AFOs are available on the NHS, but some people choose to buy them privately. You should still have a proper assessment by an orthotist if you buy privately.
What is functional electronical stimulation (FES) for foot drop?
Functional Electrical Stimulation (FES) is a piece of medical kit that helps people who have foot drop. The FES machine is about the size of a pack of cards and is run by a battery.
You can wear it on your belt, in your pocket or on a strap wrapped around your knee. Two wires go from it and end in patches that have electrodes in them. These stick to the lower part of your leg, beneath your knee, where the nerve is that controls your muscle.
As you walk, these electrodes are triggered to send signals to your leg muscle. This makes it tighten for a second or two, helping you lift your foot better.
This signal doesn’t hurt but you’ll get a "pins and needles" feeling when the signal is triggered. Some types of FES devices don’t have wires. You wear them around your shin and the electrical signal is triggered by movement when you walk.
How can I try FES for my MS?
FES helps you walk faster, easier and with more confidence. If you want to try it, ask your MS nurse, GP, or neurologist. They can refer you on to your local FES service if there is one. There they’ll assess you to see if FES is right for you.
The NHS where you live decides if they’ll pay for you to have FES and in some places it can be hard to get. You can pay to have it privately but this costs between £3,000 and £5,000.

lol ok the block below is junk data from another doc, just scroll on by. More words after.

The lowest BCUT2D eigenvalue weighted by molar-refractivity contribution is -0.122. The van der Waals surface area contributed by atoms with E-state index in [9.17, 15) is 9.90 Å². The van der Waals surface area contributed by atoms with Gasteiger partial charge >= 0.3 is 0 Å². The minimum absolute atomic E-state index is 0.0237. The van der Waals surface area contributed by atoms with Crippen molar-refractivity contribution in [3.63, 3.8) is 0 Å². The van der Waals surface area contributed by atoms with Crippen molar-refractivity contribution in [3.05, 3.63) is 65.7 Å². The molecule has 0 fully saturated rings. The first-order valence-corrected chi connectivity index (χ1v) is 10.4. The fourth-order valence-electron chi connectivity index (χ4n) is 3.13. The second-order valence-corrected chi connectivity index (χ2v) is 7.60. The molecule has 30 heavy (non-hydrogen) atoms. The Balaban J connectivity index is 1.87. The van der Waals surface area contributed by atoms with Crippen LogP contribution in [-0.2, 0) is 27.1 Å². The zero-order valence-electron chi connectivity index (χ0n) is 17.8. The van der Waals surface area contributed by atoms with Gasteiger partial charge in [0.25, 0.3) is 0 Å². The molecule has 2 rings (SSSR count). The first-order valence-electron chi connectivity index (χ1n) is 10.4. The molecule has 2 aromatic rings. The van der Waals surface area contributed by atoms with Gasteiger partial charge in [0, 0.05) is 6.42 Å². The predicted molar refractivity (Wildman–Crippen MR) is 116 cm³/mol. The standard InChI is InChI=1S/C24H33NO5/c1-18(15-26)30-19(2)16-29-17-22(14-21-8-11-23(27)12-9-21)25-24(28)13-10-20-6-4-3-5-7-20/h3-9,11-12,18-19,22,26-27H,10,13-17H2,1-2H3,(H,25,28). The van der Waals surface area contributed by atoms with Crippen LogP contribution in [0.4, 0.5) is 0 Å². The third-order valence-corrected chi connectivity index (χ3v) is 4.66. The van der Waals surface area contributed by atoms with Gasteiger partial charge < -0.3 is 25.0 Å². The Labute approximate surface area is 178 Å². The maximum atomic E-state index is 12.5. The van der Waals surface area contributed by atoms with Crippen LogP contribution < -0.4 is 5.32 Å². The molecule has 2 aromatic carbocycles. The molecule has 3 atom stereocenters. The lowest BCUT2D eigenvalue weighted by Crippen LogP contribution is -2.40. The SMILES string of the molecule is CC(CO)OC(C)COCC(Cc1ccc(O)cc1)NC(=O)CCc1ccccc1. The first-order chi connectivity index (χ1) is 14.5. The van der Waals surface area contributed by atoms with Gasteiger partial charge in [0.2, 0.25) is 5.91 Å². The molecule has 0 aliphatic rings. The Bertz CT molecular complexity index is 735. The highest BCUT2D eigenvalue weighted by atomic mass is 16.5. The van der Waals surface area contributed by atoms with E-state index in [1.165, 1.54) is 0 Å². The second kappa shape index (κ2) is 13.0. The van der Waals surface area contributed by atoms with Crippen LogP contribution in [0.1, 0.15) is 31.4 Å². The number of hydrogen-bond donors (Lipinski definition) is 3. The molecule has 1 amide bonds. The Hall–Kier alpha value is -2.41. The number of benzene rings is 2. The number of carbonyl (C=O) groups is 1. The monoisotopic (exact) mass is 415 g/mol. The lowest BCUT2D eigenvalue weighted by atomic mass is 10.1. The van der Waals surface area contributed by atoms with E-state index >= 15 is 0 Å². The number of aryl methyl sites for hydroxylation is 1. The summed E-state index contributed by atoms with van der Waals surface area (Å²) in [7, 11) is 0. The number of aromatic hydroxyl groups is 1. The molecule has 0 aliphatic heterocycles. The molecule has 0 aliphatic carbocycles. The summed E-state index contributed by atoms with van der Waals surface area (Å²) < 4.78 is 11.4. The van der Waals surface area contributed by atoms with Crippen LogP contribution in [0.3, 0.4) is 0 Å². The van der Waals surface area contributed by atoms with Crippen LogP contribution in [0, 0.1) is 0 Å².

Fampridine (Fampyra) for MS
Fampridine, also known as Fampyra (and in America as Ampyra), is a drug that can help with walking. It helps about one in three people who take it. If this drug works for you it can speed up your walking by about 25%. This improvement can get less the longer you take the drug but walking is still better than if you'd never taken it. You take this drug as a tablet twice a day.
Where is fampridine (Fampyra) available for MS?
Fampridine has been available in Europe since 2011, but access to it on the NHS varies across the UK.
- In England, NICE (National Institute for Health and Care Excellence) recommends which drugs are available on the NHS. In 2022 they made a final decision that this drug wasn't cost effective. In other words, they didn't feel it gives people enough improvement in their symptoms for how much its makers wanted to charge the health service.
- In Northern Ireland too famridine isn't approved for use on the NHS
- In Wales in 2019, the All Wales Medicines Strategy Group did recommend fampridine for use on the NHS.
- In Scotland in 2020, the Scottish Medicines Consortium (SMC) approved it for use on the NHS.
Who qualifies for fampridine (Fampyra)?
Adults with MS in Scotland and Wales qualify for it if they have difficulty walking and score between 4 and 7 on the Expanded Disability Status Scale (EDSS).
We’re working to get this drug made available on the NHS to all people who could benefit from it - no matter where in the UK they live.
If your GP, MS nurse or neurologist think you need this drug they can ask the NHS locally to pay for it but this isn't usually successful. The drug is available privately for people who can afford to pay for it (from £2,500 a year, at least).
We believe if you have MS, you should get access to the right treatments at the right time, no matter where you live or what your financial situation is. We'll carry on campaigning to make fampridine available on the NHS across the UK.